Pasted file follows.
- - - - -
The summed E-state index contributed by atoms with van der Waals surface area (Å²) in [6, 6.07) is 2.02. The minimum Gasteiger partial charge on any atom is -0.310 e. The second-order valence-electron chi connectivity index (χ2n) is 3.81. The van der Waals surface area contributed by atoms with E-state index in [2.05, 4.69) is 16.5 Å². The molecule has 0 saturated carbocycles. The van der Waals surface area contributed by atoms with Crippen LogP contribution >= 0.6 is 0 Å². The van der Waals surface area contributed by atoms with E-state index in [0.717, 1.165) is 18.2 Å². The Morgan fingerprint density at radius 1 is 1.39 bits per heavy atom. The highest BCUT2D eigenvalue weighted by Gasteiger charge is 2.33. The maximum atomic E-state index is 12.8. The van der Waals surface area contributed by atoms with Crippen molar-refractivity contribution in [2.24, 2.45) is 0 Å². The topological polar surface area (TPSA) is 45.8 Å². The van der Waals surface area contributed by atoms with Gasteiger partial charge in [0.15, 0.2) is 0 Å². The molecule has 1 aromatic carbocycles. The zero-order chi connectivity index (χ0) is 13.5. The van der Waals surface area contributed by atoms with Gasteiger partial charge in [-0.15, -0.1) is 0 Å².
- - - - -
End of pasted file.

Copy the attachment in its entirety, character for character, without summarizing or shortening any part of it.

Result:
The summed E-state index contributed by atoms with van der Waals surface area (Å²) in [6, 6.07) is 2.02. The minimum Gasteiger partial charge on any atom is -0.310 e. The second-order valence-electron chi connectivity index (χ2n) is 3.81. The van der Waals surface area contributed by atoms with E-state index in [2.05, 4.69) is 16.5 Å². The molecule has 0 saturated carbocycles. The van der Waals surface area contributed by atoms with Crippen LogP contribution >= 0.6 is 0 Å². The van der Waals surface area contributed by atoms with E-state index in [0.717, 1.165) is 18.2 Å². The Morgan fingerprint density at radius 1 is 1.39 bits per heavy atom. The highest BCUT2D eigenvalue weighted by Gasteiger charge is 2.33. The maximum atomic E-state index is 12.8. The van der Waals surface area contributed by atoms with Crippen molar-refractivity contribution in [2.24, 2.45) is 0 Å². The topological polar surface area (TPSA) is 45.8 Å². The van der Waals surface area contributed by atoms with Gasteiger partial charge in [0.15, 0.2) is 0 Å². The molecule has 1 aromatic carbocycles. The zero-order chi connectivity index (χ0) is 13.5. The van der Waals surface area contributed by atoms with Gasteiger partial charge in [-0.15, -0.1) is 0 Å².